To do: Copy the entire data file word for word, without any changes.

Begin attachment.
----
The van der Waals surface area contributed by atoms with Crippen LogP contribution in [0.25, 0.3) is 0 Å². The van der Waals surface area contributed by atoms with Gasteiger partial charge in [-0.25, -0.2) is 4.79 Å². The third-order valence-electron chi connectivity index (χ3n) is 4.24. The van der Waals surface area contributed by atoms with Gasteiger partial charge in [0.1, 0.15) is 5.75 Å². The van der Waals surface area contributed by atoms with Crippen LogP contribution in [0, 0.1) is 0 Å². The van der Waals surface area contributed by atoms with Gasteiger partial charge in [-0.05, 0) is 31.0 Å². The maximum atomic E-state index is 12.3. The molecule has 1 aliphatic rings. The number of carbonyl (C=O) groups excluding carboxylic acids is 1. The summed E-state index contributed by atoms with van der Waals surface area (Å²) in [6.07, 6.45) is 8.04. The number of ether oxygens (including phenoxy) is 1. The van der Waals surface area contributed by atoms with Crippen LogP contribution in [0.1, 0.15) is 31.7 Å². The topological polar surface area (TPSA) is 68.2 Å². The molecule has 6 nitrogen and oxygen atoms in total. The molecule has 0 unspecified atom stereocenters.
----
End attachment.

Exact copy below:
The van der Waals surface area contributed by atoms with Crippen LogP contribution in [0.25, 0.3) is 0 Å². The van der Waals surface area contributed by atoms with Gasteiger partial charge in [-0.25, -0.2) is 4.79 Å². The third-order valence-electron chi connectivity index (χ3n) is 4.24. The van der Waals surface area contributed by atoms with Gasteiger partial charge in [0.1, 0.15) is 5.75 Å². The van der Waals surface area contributed by atoms with Crippen LogP contribution in [0, 0.1) is 0 Å². The van der Waals surface area contributed by atoms with Gasteiger partial charge in [-0.05, 0) is 31.0 Å². The maximum atomic E-state index is 12.3. The molecule has 1 aliphatic rings. The number of carbonyl (C=O) groups excluding carboxylic acids is 1. The summed E-state index contributed by atoms with van der Waals surface area (Å²) in [6.07, 6.45) is 8.04. The number of ether oxygens (including phenoxy) is 1. The van der Waals surface area contributed by atoms with Crippen LogP contribution in [0.1, 0.15) is 31.7 Å². The topological polar surface area (TPSA) is 68.2 Å². The molecule has 6 nitrogen and oxygen atoms in total. The molecule has 0 unspecified atom stereocenters.